897 results where found for «Coplas de El Yopo»


The Brief Space Where You Are Absent (El breve espacio en que no estás)

Song by:
Pablo Milanés
Testimony by:
Pedro Mella Contreras
« In the Penitentiary, we listened to the song 'The Brief Space Where You Are Absent' on the radio stations Aurora and Nuevo Mundo. »
[...]
« its smells already fill my solitude »
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You Can Blame Me (Échame a mí la culpa)

Song by:
José Ángel Espinoza, aka Ferrusquillo
Testimony by:
Marcia Scantlebury
« Mexican songs - and this one in particular - have always moved me. When I shared a cell with Miriam Silva, a young woman who belonged to the Communist Youth, arrested by the DINA(1) when she was handing out leaflets on the street, we killed time in an organised fashion to keep ourselves from getting depressed and overcome by anxiety due to an unknown fate. »
[...]
« José Ángel Espinoza, aka Ferrusquillo »
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Creole Mass – Gloria (Misa criolla - Gloria)

Song by:
Ariel Ramírez
Testimony by:
Luis Cifuentes Seves
Experience in:
« As far as I remember (and there may be other versions), Los de Chacabuco band was founded by Ángel Parra in response to a request by the Army chaplain Varela, who asked for assistance for the Mass he celebrated for both prisoners and soldiers. »
[...]
« Ariel Ramírez »
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Amalia Rosa

Song by:
Tino Carrasco
Testimony by:
Luis Cifuentes Seves
Experience in:
Campamento de Prisioneros, Estadio Nacional, November 1973 - February 1974
« Los de Chacabuco, a band founded and conducted by Ángel Parra, performed this Venezuelan folk song, in the style of a joropo(1), singing it at the weekly prison camp show. I dare say it was one of the favourite songs of the audience, comprised of political prisoners. »
[...]
« because she is the loveliest of them all. »
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Lucía

Song by:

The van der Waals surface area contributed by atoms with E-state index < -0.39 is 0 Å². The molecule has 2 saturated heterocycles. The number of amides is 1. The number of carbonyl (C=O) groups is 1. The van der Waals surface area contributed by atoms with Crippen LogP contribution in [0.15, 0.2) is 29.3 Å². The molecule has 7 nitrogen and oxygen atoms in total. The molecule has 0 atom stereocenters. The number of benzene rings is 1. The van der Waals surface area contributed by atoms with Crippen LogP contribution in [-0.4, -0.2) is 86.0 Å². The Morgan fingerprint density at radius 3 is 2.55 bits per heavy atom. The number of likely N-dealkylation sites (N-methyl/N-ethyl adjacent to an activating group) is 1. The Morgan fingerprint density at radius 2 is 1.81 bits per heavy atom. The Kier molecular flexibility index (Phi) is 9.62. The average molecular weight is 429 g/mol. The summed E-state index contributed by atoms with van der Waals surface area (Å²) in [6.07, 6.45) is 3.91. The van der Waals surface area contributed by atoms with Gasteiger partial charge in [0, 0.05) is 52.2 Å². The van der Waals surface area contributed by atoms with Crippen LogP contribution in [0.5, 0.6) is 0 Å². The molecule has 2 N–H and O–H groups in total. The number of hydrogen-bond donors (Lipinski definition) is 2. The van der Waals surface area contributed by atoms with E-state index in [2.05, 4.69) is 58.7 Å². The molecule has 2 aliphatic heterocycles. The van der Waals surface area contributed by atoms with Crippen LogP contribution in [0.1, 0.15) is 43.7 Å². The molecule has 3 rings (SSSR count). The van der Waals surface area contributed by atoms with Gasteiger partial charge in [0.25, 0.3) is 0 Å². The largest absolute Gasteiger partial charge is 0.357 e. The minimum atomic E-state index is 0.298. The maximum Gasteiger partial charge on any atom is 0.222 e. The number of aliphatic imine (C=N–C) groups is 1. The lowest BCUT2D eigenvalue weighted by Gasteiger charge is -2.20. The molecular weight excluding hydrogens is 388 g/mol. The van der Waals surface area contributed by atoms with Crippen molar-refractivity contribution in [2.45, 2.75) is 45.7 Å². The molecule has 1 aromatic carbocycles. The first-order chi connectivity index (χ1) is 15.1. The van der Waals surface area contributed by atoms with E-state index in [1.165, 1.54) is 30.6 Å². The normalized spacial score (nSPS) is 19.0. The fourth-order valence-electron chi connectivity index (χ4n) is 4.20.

Joan Manuel Serrat
Testimony by:
Beatriz Bataszew Contreras
Experience in:
Campamento de Prisioneros, Tres Álamos, December 1974 - May 1976
« Tres Álamos was a more 'normal' camp, even though we never had a trial. There was a lot of music, it was sort of ritualistic. »
[...]
« Joan Manuel Serrat »
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Filistoque

Song by:
Víctor Canto Fuenzalida (lyrics), Efraín Navarro (music)
Testimony by:
Víctor Canto Fuenzalida
« Filistoque is a real-life person in all his mighty height (1.90 metres tall). I always remember him laughing. In Chacabuco, we shared a house for nearly ten months. Around him, you were never allowed to become depressed or get into a stew over our situation. »
[...]
« no one believes me »
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The Wall (La muralla)

Song by:
Nicolás Guillén (lyrics) and Quilapayún (music)
Testimony by:
Domingo Lizama
« In prison, there was a guy who played the guitar. He cheered up the afternoons in the cell. We all sang with him. »
[...]
« - The colonel's sabre... »
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A finger-picked Cueca from a solidary companion (Cueca punteada de un solidario)

Song by:
Sergio Vesely
Testimony by:
Sergio Vesely
« It is true that the hard experience of torture and prison unified us and at times even generated strong ties of friendship among the prisoners. »
[...]
« Sergio Vesely »
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They Say the Homeland Is - Soldiers' Song

Song by:
Chicho Sánchez Ferlosio
Testimony by:
Sergio Reyes Soto
Experience in:
« This song, like so many others, was not at all “captive”. The revolutionary songs we sang behind bars imbued us with a sense of freedom. Rolando Alarcón, and later Quilapayún, introduced “Dicen que la patria es” (or “Canción de soldados”) to Chile. »
[...]
« They say the homeland is »
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The Little Fence (La rejita)

Song by:
lyrics: collective creation; music: 'Jálame la pitita' by Luis Abanto Morales (Peruvian polka)
Testimony by:
Lucía Chirinos
Experience in:
« Let’s get going, would say “the lizards”, as we called the policemen, because they dress all in green. »
[...]
« a lovely little song that sounded »
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